We have already put more cops on the beat and we got our kids off the street by putting in place a stricter curfew time and boosting enforcement by 12 percent. But, the most dangerous time for kids remains the hours between 3 and 6, between when school lets out and parents get home. Before this year, our kids were out of school around 2 o’clock each day. That was a threat to our children’s safety as well as to their education. Starting this year, our children got a 30 percent increase in educational time, the largest in the country. Every child in kindergarten will get two and a half more years in class by the time they graduate high school than they would have gotten under the old system. From now on, our children in Chicago will have a full day and a full year that measures up to their full potential.
But, our responsibilities to their education and safety do not end at the school bell.
We will build on the shoulders of the full school day, carrying on Maggie Daley’s legacy, by making a historic investment in after-school initiatives, to serve a total of 13,000 children.
Last year we doubled the number of summer jobs for our kids, to offer an unprecedented number of opportunities. This year we will continue these investments, so that young people gain experience rather than lose ground in the summer months.
We will also increase early childhood education with a three-year investment serving 5,000 children in pre-kindergarten, the essential years when a child learns their numbers, their colors and their letters.
To enhance healthcare services for our children, our healthcare fraud task force has identified $5 million in savings. These savings will help us to expand eye care for children who need it. And with this budget, we will triple the number of CPS students who receive free eye exams and glasses to a total of 30,000 children. Simply put, we will provide more of our children with the ability to see the blackboard in their own classrooms.
The combined investments in after school initiatives, summer jobs, pre-kindergarten, and children’s eye-care constitute a significant investment in our children’s health, education and safety, making this a budget that puts our children first. Instead of cutting services to pay for inefficient and bloated bureaucracy, we are reforming city government to expand services for our children, our families and our neighborhoods.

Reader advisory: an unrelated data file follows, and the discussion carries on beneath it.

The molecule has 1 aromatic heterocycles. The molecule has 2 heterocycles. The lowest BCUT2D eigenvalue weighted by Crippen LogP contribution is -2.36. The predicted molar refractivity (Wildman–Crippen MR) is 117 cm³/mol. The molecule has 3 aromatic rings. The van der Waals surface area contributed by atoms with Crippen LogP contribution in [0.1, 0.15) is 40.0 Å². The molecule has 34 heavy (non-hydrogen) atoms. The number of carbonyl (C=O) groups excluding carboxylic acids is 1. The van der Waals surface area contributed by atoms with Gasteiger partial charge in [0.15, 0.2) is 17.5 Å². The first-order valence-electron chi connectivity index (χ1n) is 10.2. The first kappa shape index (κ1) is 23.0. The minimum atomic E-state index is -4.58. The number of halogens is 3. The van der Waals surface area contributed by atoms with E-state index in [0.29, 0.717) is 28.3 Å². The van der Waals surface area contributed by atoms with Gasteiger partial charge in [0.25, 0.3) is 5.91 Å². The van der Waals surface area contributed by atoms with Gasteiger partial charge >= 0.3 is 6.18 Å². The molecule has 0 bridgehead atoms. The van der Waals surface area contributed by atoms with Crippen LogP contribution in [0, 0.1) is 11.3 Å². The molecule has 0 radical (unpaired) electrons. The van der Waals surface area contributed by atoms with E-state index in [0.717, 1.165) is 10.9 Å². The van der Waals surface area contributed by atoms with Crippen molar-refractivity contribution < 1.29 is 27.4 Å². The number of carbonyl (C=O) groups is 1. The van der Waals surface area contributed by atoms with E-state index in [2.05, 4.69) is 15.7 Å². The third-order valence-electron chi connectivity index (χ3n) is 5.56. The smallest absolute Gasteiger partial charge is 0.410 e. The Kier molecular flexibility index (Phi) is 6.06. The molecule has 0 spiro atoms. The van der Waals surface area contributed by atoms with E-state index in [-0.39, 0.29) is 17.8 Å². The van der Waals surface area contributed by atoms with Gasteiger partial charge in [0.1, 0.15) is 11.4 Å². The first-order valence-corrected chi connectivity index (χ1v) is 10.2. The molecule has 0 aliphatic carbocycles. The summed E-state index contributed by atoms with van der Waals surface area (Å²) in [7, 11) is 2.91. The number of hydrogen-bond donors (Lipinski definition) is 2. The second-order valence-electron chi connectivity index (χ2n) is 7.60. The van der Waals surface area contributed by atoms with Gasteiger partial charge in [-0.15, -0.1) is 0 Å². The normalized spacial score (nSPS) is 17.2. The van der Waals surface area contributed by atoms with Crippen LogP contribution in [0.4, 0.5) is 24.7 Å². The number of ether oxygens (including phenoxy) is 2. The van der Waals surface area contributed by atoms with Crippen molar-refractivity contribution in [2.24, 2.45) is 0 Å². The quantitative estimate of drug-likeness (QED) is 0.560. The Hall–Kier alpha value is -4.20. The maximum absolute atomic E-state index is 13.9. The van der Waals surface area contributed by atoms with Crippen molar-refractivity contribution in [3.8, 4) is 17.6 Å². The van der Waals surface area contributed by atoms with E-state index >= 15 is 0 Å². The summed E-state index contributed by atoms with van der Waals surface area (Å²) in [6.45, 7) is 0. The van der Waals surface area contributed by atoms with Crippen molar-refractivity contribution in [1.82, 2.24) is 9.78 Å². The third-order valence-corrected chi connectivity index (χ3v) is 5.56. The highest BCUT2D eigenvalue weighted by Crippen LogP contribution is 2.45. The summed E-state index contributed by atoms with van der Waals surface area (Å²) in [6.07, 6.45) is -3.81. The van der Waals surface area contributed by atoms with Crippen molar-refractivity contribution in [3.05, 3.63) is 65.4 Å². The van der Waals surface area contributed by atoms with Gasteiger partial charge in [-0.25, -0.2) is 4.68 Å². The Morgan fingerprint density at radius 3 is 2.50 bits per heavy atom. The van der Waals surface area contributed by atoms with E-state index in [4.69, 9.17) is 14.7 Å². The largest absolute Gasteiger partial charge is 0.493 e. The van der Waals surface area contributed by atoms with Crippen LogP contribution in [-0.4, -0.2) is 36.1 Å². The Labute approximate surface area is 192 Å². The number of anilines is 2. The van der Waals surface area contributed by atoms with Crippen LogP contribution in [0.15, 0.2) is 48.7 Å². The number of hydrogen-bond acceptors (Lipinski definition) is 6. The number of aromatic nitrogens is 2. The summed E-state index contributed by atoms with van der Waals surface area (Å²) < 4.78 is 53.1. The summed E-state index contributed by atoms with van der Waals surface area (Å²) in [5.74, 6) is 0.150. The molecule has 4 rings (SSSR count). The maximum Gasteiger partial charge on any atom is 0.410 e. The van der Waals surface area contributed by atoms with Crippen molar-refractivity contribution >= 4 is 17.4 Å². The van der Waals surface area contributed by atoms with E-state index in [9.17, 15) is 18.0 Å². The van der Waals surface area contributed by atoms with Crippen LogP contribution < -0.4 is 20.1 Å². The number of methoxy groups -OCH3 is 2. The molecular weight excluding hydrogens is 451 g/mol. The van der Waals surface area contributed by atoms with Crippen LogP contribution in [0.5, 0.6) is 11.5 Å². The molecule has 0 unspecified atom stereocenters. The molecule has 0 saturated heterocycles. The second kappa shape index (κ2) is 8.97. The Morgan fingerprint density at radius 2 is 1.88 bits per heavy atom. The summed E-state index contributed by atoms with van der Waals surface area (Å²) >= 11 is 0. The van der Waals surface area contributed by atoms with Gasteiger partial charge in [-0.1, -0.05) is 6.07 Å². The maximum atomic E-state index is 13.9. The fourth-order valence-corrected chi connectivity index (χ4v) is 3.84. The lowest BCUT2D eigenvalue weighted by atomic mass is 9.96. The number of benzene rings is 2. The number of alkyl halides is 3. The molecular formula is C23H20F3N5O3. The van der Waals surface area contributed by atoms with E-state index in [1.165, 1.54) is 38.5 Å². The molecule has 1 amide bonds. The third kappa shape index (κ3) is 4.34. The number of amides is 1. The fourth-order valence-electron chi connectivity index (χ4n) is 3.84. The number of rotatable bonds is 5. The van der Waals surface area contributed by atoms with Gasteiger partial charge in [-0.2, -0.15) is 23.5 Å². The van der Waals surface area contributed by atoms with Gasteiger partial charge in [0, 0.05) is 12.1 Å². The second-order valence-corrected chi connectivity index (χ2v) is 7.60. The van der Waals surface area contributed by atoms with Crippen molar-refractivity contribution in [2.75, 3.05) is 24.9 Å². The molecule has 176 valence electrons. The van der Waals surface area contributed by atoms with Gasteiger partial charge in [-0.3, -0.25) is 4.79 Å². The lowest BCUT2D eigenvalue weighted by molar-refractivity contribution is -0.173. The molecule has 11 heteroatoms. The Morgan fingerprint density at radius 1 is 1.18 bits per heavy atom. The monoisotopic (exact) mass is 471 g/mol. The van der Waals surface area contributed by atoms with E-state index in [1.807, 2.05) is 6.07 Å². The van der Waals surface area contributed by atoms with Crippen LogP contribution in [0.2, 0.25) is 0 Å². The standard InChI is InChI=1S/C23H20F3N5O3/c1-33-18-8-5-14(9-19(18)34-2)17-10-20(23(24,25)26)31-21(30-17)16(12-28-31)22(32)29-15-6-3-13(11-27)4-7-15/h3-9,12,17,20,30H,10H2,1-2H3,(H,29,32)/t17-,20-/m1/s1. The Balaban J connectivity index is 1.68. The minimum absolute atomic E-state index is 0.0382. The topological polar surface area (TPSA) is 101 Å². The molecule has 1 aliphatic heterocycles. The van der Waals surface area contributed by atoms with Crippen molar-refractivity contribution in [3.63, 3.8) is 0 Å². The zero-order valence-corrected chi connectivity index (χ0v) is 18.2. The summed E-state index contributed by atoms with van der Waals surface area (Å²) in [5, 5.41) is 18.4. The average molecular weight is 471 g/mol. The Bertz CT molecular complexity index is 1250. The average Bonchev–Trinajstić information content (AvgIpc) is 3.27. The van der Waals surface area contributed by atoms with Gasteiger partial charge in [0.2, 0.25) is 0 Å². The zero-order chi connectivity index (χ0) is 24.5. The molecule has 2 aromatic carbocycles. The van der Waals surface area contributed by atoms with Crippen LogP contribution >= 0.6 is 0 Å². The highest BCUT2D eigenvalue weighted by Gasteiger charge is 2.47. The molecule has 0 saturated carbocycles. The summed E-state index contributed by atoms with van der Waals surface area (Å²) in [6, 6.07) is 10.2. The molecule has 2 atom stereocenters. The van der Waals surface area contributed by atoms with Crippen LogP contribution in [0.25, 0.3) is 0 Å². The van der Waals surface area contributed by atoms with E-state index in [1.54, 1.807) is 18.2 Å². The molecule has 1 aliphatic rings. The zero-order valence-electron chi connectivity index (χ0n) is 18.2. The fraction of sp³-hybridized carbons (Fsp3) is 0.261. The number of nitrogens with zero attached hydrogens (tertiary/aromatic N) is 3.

Those reforms would not have been possible without the partnership of our friends in Labor.
The Laborers Local 1001, led by Lou Phillips, partnered with the City to reduce costs and increase flexibility, which will help save the taxpayers more than $30 million dollars over the next six years.
Competitive bidding, labor agreements, plus the efficiency of grid management in the area of tree trimming, has enabled the city to increase tree trimming services by 40 percent in the coming year and to protect and replace over 90,000 Ash trees across the city.
By reforming duty disability and reassigning injured workers in a strategic way, we have increased rodent control by 34% over the past six weeks. We will continue to reform next year so more workers can stay on the job delivering services for residents.
Working with Christine Boardman and Matt Brandon from SEIU Local 73, we recently announced competitive bidding at the Department of Aviation that will cut the cost of in-house custodial services up to 12 percent. From City Hall to McCormick Place, we have transformed the way that labor and the City work together to deliver services for our taxpayers — And we are not done.
I am asking every union leader to follow the lead of the Laborers, SEIU and others, to come to the table with their own, concrete, actionable plan and ideas on how we can reform work rules, achieve savings and make the City’s workforce more competitive. We project that through these agreements, we could save taxpayers as much as $200 million dollars over the next 10 years.
We are not afraid to make the same kind of important decisions within City Hall. We will not limit competitive bidding to labor contracts alone. It is a strategy that has been proven to work and it is a strategy we will also apply to professional services, starting with legal services for workers’ compensation.